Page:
Man dragged out of Black Lives Matter protest

 

A man labelled a racist has been removed after walking into an otherwise peaceful Black Lives Matter protest on Sunday and yelling at protesters.

Around 1,000 protestors sprawled across parklands at the Domain, chanting "too many coppas, not enough justice", and "whose lives matter? Black lives matter."

They were surrounded by dozens of police who had to escort a man out of the park.

While indigenous elders spoke to the protestors about deaths in custody the middle aged man in black clothing walked towards the groups of protestors.

Black Lives Matter protest leader Paul Silva at the protest in The Domain on Sunday. Picture: David Swift
Black Lives Matter protest leader Paul Silva at the protest in The Domain on Sunday. Picture: David Swift


He told The Daily Telegraph he had said "there is a higher rate of incarceration in South Africa" and "what about the racism white South African farmers face".

Protestors screamed at the man, calling him a racist, before police marched him out of the park. He was not charged with any offences.

It was the only flashpoint during the socially distanced protests.

Volunteers handed out face masks and hand sanitiser. Groups were told to sit at least 1.5m apart from each other.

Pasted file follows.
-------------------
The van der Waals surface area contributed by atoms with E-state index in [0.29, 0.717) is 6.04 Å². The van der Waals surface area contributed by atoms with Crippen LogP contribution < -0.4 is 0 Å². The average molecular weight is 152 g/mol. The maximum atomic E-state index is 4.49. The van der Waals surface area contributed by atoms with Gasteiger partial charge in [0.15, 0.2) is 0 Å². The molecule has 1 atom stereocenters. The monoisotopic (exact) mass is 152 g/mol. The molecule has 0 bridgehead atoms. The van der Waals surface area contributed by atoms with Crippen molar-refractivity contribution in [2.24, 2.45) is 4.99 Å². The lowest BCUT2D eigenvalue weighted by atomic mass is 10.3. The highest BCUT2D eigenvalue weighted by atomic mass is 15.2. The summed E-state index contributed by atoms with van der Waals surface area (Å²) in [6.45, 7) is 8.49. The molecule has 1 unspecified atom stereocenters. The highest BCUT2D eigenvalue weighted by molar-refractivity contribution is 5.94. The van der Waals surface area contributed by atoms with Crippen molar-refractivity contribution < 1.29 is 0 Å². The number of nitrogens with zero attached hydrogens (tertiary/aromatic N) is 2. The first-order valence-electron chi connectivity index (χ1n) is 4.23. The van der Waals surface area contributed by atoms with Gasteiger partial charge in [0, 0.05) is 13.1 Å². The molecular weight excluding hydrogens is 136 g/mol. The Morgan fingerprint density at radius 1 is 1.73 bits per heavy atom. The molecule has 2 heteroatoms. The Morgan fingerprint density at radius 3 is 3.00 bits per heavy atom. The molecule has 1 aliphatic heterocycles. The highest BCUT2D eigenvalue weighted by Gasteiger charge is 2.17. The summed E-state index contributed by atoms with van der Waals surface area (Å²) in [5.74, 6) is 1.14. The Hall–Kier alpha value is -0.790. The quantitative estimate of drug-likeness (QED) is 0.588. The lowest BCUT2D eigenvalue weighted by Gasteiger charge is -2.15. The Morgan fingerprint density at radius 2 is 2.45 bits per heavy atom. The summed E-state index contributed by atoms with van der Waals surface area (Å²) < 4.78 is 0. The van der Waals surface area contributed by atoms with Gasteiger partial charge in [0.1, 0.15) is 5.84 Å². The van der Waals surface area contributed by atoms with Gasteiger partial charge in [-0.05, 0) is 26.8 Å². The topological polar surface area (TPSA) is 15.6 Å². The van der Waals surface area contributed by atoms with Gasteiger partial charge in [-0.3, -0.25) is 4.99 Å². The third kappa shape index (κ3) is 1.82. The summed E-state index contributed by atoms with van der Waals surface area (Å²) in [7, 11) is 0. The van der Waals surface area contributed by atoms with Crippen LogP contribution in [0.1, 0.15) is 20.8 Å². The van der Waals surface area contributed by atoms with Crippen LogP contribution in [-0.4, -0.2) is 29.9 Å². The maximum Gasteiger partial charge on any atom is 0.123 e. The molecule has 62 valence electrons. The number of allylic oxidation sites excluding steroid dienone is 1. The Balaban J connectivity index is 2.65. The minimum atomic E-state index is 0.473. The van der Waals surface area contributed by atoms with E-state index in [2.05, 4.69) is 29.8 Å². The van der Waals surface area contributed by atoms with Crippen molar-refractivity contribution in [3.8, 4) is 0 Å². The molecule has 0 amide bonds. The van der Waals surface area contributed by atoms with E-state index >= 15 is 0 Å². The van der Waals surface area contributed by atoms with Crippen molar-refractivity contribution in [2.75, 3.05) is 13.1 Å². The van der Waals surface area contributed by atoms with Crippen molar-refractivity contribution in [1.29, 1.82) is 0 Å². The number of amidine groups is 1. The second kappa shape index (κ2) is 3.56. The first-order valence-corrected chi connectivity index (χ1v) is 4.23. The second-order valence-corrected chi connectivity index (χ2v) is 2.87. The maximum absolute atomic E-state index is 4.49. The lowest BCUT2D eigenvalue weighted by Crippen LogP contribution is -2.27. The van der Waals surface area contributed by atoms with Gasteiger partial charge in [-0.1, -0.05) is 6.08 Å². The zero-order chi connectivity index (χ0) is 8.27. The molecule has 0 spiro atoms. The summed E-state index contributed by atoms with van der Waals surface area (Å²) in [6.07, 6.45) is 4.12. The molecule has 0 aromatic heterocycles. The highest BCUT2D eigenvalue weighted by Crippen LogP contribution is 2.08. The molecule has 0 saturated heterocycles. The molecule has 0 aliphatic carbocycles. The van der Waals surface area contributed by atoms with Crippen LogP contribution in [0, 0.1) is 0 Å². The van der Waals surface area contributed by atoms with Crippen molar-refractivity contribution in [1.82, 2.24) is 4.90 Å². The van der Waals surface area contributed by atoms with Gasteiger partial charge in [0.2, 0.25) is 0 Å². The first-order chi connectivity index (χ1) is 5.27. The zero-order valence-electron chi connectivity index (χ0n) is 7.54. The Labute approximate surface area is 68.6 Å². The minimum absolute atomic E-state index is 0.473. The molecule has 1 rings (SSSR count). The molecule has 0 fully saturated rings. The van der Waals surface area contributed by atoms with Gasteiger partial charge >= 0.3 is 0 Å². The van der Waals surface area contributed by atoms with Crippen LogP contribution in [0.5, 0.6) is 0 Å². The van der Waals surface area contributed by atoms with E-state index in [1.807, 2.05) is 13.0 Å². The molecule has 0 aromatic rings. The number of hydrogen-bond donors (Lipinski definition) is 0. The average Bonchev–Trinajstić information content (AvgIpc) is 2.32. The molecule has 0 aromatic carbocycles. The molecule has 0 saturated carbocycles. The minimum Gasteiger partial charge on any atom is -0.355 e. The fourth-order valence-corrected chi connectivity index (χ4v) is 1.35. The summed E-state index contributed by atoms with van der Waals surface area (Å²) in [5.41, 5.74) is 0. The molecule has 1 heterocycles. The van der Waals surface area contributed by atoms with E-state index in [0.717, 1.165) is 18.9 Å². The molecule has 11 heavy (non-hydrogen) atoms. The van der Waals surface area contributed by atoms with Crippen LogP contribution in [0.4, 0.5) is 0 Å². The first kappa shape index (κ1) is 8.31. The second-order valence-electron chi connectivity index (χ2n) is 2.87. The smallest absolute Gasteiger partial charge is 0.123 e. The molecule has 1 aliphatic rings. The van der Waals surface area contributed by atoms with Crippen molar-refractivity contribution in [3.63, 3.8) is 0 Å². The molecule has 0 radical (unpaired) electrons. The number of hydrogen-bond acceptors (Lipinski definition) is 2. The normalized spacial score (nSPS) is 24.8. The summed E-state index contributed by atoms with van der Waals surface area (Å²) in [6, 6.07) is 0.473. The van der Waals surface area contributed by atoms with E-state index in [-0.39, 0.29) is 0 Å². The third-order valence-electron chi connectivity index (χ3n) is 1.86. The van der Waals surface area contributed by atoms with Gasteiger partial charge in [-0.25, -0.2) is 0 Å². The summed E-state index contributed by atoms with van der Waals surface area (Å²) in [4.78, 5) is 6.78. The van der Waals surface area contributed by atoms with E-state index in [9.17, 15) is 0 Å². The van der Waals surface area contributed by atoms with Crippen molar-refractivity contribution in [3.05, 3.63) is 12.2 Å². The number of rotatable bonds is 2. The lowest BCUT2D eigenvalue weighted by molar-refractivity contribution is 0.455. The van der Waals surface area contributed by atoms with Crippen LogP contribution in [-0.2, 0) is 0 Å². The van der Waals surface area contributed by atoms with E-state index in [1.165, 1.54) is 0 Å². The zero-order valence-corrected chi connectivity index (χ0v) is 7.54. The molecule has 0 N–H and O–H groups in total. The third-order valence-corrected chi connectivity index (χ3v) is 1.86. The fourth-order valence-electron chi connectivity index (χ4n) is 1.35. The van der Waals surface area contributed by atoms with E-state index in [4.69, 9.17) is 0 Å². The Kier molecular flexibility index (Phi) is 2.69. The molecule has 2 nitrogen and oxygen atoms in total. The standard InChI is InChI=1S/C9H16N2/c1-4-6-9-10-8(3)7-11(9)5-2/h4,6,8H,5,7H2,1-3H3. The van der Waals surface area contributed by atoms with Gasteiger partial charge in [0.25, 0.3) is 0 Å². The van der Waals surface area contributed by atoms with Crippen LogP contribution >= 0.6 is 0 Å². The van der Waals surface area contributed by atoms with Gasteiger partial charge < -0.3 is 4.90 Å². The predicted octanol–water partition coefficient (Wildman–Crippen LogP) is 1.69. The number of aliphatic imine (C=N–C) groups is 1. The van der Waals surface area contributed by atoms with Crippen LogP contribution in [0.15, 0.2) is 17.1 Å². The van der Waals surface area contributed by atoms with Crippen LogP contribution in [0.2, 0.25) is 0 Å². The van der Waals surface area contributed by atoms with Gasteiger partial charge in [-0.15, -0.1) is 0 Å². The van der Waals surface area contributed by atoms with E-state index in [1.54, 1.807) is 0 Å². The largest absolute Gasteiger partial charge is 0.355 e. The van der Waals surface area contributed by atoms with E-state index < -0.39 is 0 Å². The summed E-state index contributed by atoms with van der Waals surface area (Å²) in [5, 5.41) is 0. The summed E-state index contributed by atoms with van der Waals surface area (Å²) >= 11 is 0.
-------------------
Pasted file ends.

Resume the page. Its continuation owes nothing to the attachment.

18-year-old Vera Ireland at the protest to highlight black deaths in custody. Picture: David Swift
18-year-old Vera Ireland at the protest to highlight black deaths in custody. Picture: David Swift

Organiser Paul Silva, the nephew of Indigenous man David Dungay Jr who died in custody in 2015 , said the protest was a part of a national weekend of action.

"We are here to demand substantial change in our law enforcement officials and how they interact with indigenous Australians," he told The Daily Telegraph.

"We want programs to be created that will help our communities lower the rate of incarceration."

Leetona Dungay, whose son David died in custody. Picture: David Swift
Leetona Dungay, whose son David died in custody. Picture: David Swift

He added he was not concerned about the protest spreading the coronavirus.

"Everyone here has masks and hand sanitiser. People are social distancing," he said.

"I think the government is using the coronavirus as an excuse to stop the protest."

Tom Huggett was not worried about potential spread of coronavirus either.

Dozens of police are positioned around The Domain at the protest. Picture: David Swift
Dozens of police are positioned around The Domain at the protest. Picture: David Swift

"You can look around. Everyone is wearing a mask people are passing out hand sanitiser," he said.

"I don't think it is disrespectful about the virus the numbers are down. People are as close, probably closer, to each other at the supermarkets and shops."

His friend Jo Chan said she was not concerned about another spike in cases after the protest.

"Look at everyone here. Everyone's spaced out. It's fine."

Originally published as Man dragged out of Black Lives Matter protest in the CBD